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FRI0046 Characterization of nitrotyrosine as a clinical biomarker for arthritis and joint injury
  1. T.P. Misko1,
  2. M.R. Radabaugh1,
  3. M. Highkin1,
  4. M. Abrams1,
  5. J. Listello1,
  6. O. Friese1,
  7. R. Gallavan1,
  8. C. Bramson2,
  9. M.P. Hellio le Graverand-Gastineau2,
  10. L.S. Lohmander3,4,
  11. D. Roman2
  1. 1Pfizer Inc, St. Louis, MO
  2. 2Pfizer Inc, New London, CT, United States
  3. 3Lund University, Lund, Sweden
  4. 4University of Southern Denmark, Odense, Denmark


Background Increased nitric oxide synthase (NOS) activity has been linked to joint injury and is associated with increased chondrocyte apoptosis, increased matrix metalloproteinase (MMP) activity, and decreased extracellular matrix synthesis. Osteoarthritis (OA) and rheumatoid arthritis (RA) show increased synovial tissue staining for both inducible NOS (iNOS) and its downstream product, nitrotyrosine (NT).

Objectives To characterize the utility of NT as a clinical biomarker for arthritis and joint injury.

Methods Biological fluids (synovial fluid [SF], plasma, urine) were analyzed from 3 patient cohorts and compared with aged-matched healthy volunteers (HV) (1): early-to-moderate OA (Kellgren & Lawrence Grades 2/3); (2): knee OA, RA, anterior cruciate ligament (ACL) injury, pseudogout; (3) RA treated with anti-TNF biotherapeutics for 6 months. Total concentrations of NT (protein-bound and free) and other MMPs, cytokines, or chemokines (MMP-3, interferon γ-induced protein 10 [IP-10], C-reactive protein [CRP]), were quantified by immunoassay. Cohort (3) plasma NT levels were correlated with the Disease Activity Score of 28 Joints (DAS28) and tender joint count before and after anti-TNF therapy. With plasma NT, demographic variables (age, gender, alcohol consumption, smoking history, and hormonal status) were used in regression analyses to predict DAS28. Data are presented as mean [95% CI].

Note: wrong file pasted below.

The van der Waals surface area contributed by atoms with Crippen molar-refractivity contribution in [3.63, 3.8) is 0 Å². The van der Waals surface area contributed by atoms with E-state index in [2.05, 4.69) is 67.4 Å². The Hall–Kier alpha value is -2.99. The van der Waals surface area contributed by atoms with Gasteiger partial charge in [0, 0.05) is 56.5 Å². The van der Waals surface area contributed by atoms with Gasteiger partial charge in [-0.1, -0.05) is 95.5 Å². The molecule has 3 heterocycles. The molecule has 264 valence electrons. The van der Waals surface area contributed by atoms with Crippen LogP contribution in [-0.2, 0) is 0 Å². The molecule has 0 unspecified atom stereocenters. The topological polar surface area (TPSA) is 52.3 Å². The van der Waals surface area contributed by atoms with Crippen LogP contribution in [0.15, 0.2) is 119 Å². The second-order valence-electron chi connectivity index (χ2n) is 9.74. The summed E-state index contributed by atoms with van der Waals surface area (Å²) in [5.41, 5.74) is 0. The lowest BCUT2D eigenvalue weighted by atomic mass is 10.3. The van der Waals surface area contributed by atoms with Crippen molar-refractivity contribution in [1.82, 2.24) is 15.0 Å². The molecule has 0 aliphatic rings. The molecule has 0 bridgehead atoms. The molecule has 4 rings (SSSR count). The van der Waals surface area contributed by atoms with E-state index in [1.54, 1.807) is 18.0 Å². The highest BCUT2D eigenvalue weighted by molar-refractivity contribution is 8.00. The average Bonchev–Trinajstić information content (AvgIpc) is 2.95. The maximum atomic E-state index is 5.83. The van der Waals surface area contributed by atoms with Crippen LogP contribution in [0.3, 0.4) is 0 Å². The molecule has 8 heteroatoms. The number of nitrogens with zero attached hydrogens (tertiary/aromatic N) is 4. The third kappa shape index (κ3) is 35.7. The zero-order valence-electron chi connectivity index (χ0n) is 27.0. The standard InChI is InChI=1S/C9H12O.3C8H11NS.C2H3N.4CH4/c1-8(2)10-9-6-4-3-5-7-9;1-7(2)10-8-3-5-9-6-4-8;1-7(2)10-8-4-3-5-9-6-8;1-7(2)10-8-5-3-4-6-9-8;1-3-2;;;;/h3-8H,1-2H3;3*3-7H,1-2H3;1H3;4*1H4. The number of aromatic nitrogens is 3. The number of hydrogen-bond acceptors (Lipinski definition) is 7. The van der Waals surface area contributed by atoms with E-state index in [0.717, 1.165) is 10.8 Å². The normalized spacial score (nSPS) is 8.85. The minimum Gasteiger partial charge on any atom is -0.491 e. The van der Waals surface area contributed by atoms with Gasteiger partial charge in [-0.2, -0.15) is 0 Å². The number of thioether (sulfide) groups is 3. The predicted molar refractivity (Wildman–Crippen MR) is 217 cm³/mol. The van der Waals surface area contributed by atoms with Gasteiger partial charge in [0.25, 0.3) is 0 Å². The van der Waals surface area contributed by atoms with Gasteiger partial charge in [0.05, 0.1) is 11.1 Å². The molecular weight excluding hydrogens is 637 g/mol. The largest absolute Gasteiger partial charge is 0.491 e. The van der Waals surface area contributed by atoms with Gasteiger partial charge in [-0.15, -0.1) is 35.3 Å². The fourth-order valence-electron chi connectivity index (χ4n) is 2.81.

Results Plasma NT was increased in OA patients (n=143) compared with HV (n=174) (1250 [1116, 1383] pg/mL vs. 976.6 [893.1, 1060] pg/mL; P<0.0005, unpaired t test) while urinary NT was unchanged. SF-NT from patients with OA (n=115; 1377 [1047, 1708] pg/mL), ACL (n=206; 3150 [2815, 3485] pg/mL), or pseudogout (n=31; 5298 [3616, 6981] pg/mL) showed increased NT vs. non-arthritis controls (n=46; 693.2 [359.1, 1027]pg/mL; P<0.001, one-way ANOVA). In matched samples from the same subject, SF to plasma NT ratios were elevated in late-stage OA patients (prior to knee replacement surgery; n=40) vs. HV (n=37) (1.45 vs. 0.97; P=0.0047, unpaired t test). Plasma NT decreased from baseline in RA patients following 6-months of anti-TNF treatment (3774 [2711, 4838] pg/mL vs. 2374 [2014, 2734] pg/mL; P<0.05 one-way ANOVA). For every 1.1% change in log10 NT there was a 1.0% change in the log10 DAS28. Using NT as a key disease parameter, a statistical model defining a linear relationship between predicted and observed change in DAS28 was constructed after 6-months of therapy (R2=0.944). Prior to initiation of anti-TNF therapy, plasma NT in RA patients was positively correlated with CRP (n=18; Spearman coefficient: 0.655; P=0.0032), MMP-3 (0.593; P=0.0094), and IP-10 (0.492; P=0.0383) but negatively correlated with tender joint count (–0.479; P=0.0443).

Conclusions NT was found to be a clinical biomarker for arthritis and joint injury. NT not only correlates with key plasma biomarkers in arthritis patients, but also with clinical assessments of disease activity. Importantly, NT levels decreased in RA patients following anti-TNF therapy. NT may be a suitable biomarker for assessment of patient response to disease-modifying arthritis treatment.

Disclosure of Interest T. Misko Employee of: Pfizer Inc (at the time of the study), M. Radabaugh Employee of: Pfizer Inc (at the time of the study), M. Highkin Employee of: Pfizer Inc (at the time of the study), M. Abrams Employee of: Pfizer Inc (at the time of the study), J. Listello Employee of: Pfizer Inc (at the time of the study), O. Friese Employee of: Pfizer Inc, R. Gallavan Employee of: Pfizer Inc (at the time of the study), C. Bramson Employee of: Pfizer Inc, M. P. Hellio le Graverand-Gastineau Employee of: Pfizer Inc, L. S. Lohmander: None Declared, D. Roman Employee of: Pfizer Inc (at the time of the study)

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